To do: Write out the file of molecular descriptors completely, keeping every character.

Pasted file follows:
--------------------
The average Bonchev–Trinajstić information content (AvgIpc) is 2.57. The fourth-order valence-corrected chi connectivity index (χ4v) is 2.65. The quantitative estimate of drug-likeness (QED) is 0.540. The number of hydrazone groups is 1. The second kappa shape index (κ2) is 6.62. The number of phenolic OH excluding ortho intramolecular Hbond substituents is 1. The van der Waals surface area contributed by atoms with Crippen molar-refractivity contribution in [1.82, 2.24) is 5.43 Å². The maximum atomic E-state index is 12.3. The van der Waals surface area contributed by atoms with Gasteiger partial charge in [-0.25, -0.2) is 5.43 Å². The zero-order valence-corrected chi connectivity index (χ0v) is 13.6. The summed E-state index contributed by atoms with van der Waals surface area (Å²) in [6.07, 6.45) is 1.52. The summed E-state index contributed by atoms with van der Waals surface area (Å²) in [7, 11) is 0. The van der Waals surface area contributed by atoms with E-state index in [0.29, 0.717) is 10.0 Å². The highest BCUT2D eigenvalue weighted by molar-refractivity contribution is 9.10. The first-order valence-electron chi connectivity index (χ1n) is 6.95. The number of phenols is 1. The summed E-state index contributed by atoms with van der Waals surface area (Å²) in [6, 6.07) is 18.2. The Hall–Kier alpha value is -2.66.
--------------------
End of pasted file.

The average Bonchev–Trinajstić information content (AvgIpc) is 2.57. The fourth-order valence-corrected chi connectivity index (χ4v) is 2.65. The quantitative estimate of drug-likeness (QED) is 0.540. The number of hydrazone groups is 1. The second kappa shape index (κ2) is 6.62. The number of phenolic OH excluding ortho intramolecular Hbond substituents is 1. The van der Waals surface area contributed by atoms with Crippen molar-refractivity contribution in [1.82, 2.24) is 5.43 Å². The maximum atomic E-state index is 12.3. The van der Waals surface area contributed by atoms with Gasteiger partial charge in [-0.25, -0.2) is 5.43 Å². The zero-order valence-corrected chi connectivity index (χ0v) is 13.6. The summed E-state index contributed by atoms with van der Waals surface area (Å²) in [6.07, 6.45) is 1.52. The summed E-state index contributed by atoms with van der Waals surface area (Å²) in [7, 11) is 0. The van der Waals surface area contributed by atoms with E-state index in [0.29, 0.717) is 10.0 Å². The highest BCUT2D eigenvalue weighted by molar-refractivity contribution is 9.10. The first-order valence-electron chi connectivity index (χ1n) is 6.95. The number of phenols is 1. The summed E-state index contributed by atoms with van der Waals surface area (Å²) in [6, 6.07) is 18.2. The Hall–Kier alpha value is -2.66.